Whether it comes as a surprise, is a mutually agreed upon arrangement, or falls somewhere in between, divorce comes with its fair share of pain — emotional, yes, but also physical. “The same place in your brain that’s activated with physical pain when you’re having a heart attack, is also activated when you’re heartbroken,” says Dr. Carolina Castaños, an award-winning psychologist and the founder of MovingOn, a 14-week program designed to help people through breakups. “So your body is physically hurt. And when you’re having a physical problem, a heart attack, or a stroke, you take care of yourself. You go to the hospital, you take your pills, you take it easy, you do whatever you need to do.” However, the scars left by a failed marriage often go unattended.
Dr. Castaños spent years working with patients who were struggling after coming out of broken relationships. Seeing how anxious, depressed and under pressure they were, Castaños came to a revelation. “What I realized is that once a week was not enough for them,” she says. “I’d ask them, ‘How was your week?’, and they’d be like, ‘It was terrible. I’ve been having panic attacks, or I’m super irritable.’ So I started thinking, I need something to help all of these people. I need to find a way to be with them when I’m not with them.”
For men to cope with the idea of their marriage ending, Castaños says it’s important to remember that it’s a grief process. “You’re grieving. It’s a loss,” she says. “And when you grieve, you have to allow yourself to feel. Because if you don’t, and you just keep all those emotions inside, they come out in different ways.”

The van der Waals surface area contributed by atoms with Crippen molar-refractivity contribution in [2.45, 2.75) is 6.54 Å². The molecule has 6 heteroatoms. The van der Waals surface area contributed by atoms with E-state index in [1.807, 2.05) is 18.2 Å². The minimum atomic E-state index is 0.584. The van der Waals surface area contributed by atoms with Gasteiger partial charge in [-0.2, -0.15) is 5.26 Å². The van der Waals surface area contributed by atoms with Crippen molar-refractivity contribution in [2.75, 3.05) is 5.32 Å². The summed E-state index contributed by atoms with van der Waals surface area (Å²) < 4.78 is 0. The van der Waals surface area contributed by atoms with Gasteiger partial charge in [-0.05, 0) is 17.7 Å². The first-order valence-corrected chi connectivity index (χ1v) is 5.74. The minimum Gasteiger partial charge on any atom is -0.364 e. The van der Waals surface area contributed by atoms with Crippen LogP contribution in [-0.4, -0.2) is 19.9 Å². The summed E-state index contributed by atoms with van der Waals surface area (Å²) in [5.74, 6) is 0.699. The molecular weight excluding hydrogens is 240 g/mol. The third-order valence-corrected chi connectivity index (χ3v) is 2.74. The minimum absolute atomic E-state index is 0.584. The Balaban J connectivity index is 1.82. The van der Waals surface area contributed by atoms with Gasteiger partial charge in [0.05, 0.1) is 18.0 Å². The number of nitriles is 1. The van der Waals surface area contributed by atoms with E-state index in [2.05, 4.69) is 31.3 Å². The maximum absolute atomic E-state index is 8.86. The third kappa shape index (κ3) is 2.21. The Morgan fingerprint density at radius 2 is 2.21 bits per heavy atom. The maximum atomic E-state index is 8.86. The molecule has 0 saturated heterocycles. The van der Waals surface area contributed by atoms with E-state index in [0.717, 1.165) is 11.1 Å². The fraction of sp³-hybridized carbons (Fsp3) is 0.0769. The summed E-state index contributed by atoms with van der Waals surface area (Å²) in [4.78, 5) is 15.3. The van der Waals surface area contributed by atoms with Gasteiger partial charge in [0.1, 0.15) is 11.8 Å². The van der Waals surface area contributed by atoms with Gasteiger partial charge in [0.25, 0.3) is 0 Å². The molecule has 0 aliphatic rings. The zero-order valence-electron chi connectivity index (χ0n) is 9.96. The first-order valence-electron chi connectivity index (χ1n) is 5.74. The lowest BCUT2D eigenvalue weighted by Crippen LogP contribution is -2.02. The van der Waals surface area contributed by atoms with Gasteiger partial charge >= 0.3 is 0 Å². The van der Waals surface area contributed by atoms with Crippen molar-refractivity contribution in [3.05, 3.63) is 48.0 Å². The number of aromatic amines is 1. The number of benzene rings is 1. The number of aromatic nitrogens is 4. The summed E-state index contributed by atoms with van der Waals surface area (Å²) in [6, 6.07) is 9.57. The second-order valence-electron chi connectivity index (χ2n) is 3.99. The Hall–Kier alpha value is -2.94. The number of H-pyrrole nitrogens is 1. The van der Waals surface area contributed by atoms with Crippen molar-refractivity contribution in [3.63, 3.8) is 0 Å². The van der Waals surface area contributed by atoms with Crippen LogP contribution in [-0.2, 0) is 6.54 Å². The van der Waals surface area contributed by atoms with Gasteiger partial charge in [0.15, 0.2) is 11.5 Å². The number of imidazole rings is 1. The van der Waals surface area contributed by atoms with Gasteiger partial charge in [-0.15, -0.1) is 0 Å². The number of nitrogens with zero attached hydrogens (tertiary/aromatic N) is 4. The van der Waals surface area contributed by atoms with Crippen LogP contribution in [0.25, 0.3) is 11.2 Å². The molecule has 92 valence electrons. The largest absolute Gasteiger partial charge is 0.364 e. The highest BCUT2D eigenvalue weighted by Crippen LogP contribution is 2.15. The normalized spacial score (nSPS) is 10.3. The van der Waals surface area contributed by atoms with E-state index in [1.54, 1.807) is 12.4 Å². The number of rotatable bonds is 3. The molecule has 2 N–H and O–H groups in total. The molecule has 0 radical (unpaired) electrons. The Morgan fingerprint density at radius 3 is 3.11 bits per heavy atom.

Those ways, she says, can be addictions like alcohol, drugs, food, or even obsessive behavior, such as diving into work or spending unhealthy amounts of time on social media.“They’re ways of distracting yourself from how you’re really feeling,” she says.
In the days and weeks following a divorce, Castaños says that it’s vital to connect with friends. People in those situations tend to not want to go out or socialize. But Castaños maintains that social interaction is what is going to help you survive a breakup. “That is key with any loss,” she says. “It’s important to find a friend, find a group, find someone that can hear you. And it’s important that whoever you choose is not judgmental towards you. You don’t need that. You’re doing that already!”
“You’re grieving. It’s a loss. And when you grieve, you have to allow yourself to feel. Because if you don’t, and you just keep all those emotions inside, they come out in different ways.”
Additionally, rather than throwing yourself into an obsessive spiral or sitting on the couch and drowning your sorrows in an entire pizza, Castaños suggests finding healthy, constructive ways of coping. Eating right and exercising is first and foremost, of course, but Castaños also notes that drawing or painting, even if you’re not artistically inclined, can have very therapeutic effects. “Drawing is a great way for people to express themselves,” she says. “The color and the texture, you can use pressure. It’s a very positive means of expressing your feelings.”
And, when all else fails, Castaños says, you can always write. “Write all that anger out,” she says. “The exercise of writing by hand is good. If you feel so angry at this other person, write it out! But do not ever send that letter. It is not intended to be read.”
Most importantly, Castaños says that a divorce is not meant to be the end of your story and that, if you allow it to, it can actually have positive benefits. Through self-examination and reflection, you can allow that breakup to reveal things about yourself that you didn’t know before and, hopefully, apply those lessons to your next relationship. “You will be better if you know how to,” she says. “You will be better for this. It can sink you, or it can make you fly.”